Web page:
License Committee Report for September 2005
Forrest J. Cavalier III
forrest at mibsoftware.com
Fri Sep 9 17:46:28 UTC 2005
Russell Nelson wrote:
> Forrest J. Cavalier III writes:
> > I don't blame you for making an honest mistake. But because ESR
> > was writing to Ben, not Alex, the meaning of ESRs "when you walked in"
> > is quite different.
> Oh, yes, I see what you mean. I totally lost the "rules" under
> discussion. But you're still wrong about "Someone changed the rules."
> OSI has always done exactly what Eric describes. If you want to
> maintain that we changed the rules about how OSI operates, then you
> should explain what you thought the rules were previously, and what
> you thought the rules were changed to.
To the OSI board:
At the end of the day, the OSI board gets credit and blame, so of
course they get to make the decisions however they like. No change there.
Here's how I now understand the change in a nutshell....
First, some history: The OSD's predecessor, the DFSG, were decided
post-facto. In other words, someone sat down and said "Here are the
licenses we are comfortable with, let's determine the boundaries
of this set, and then we can use the criteria to evaluate if other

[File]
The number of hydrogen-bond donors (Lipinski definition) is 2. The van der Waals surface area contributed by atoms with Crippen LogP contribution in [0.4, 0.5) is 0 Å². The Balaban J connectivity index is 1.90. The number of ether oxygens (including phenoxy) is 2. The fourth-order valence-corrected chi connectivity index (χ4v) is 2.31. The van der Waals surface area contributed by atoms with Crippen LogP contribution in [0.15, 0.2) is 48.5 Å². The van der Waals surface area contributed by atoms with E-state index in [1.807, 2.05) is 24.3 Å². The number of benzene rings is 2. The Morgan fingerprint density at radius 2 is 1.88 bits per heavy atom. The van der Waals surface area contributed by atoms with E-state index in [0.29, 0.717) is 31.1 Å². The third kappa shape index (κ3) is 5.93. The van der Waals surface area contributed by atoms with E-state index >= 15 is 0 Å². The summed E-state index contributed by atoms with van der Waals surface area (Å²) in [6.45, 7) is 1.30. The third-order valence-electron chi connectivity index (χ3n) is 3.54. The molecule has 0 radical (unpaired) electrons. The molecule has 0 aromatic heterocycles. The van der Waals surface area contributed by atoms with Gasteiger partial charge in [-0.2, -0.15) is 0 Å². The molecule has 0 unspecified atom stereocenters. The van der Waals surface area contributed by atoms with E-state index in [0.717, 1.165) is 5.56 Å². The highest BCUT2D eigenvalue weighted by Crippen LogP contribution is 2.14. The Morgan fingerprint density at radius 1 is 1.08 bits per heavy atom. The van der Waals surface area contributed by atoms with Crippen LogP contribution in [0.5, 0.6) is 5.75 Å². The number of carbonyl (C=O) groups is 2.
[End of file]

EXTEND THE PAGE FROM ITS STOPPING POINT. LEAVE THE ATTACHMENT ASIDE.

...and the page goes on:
licenses also are inside the boundary."
(This method of creating criteria is good, and much better than
writing such a constitution by thought-experiment, for example.)
Then the OSI board basically decided, without explaining or justifying
to volunteers that.....
There are some "unwritten" criteria that we have been applying,
like reusabilty, and non-duplication, that we ought to codify
into the approval process. We aren't changing the boundaries. We
aren't changing what we think of "good for the community" vs
"drain on the community." We need to formalize it.
Since we aren't making a change to the boundaries, just being
more formal, we do not need to get input or encourage our volunteers
to support this. They are already with us.
Assuming my description is an accurate picture of how the board acted, I think
the assumption that the volunteers needed no encouragement was not true.
My understanding of this has been enlightened recently, and I have a suggestion
I would like to submit to the board:
I think we need to be guided by this principle: Many eyes make all bugs shallow.
Discussing the previously omitted criteria being adopted into the OSD proper
will probably go a long, long way to encouraging the grumbling volunteers to continue
participating in that this valuable community. This has to be approached as an
examination of describing the pre-existing boundary of "goodness", not as it was presented:
moving the boundaries to let the lawyers work easier.
I am confident that after this process, the 3 extra criteria will survive, maybe a
little less agressive, but very much more clear and easy to apply. The license
wizard/recommendation will cover any lost ground.
More information about the License-discuss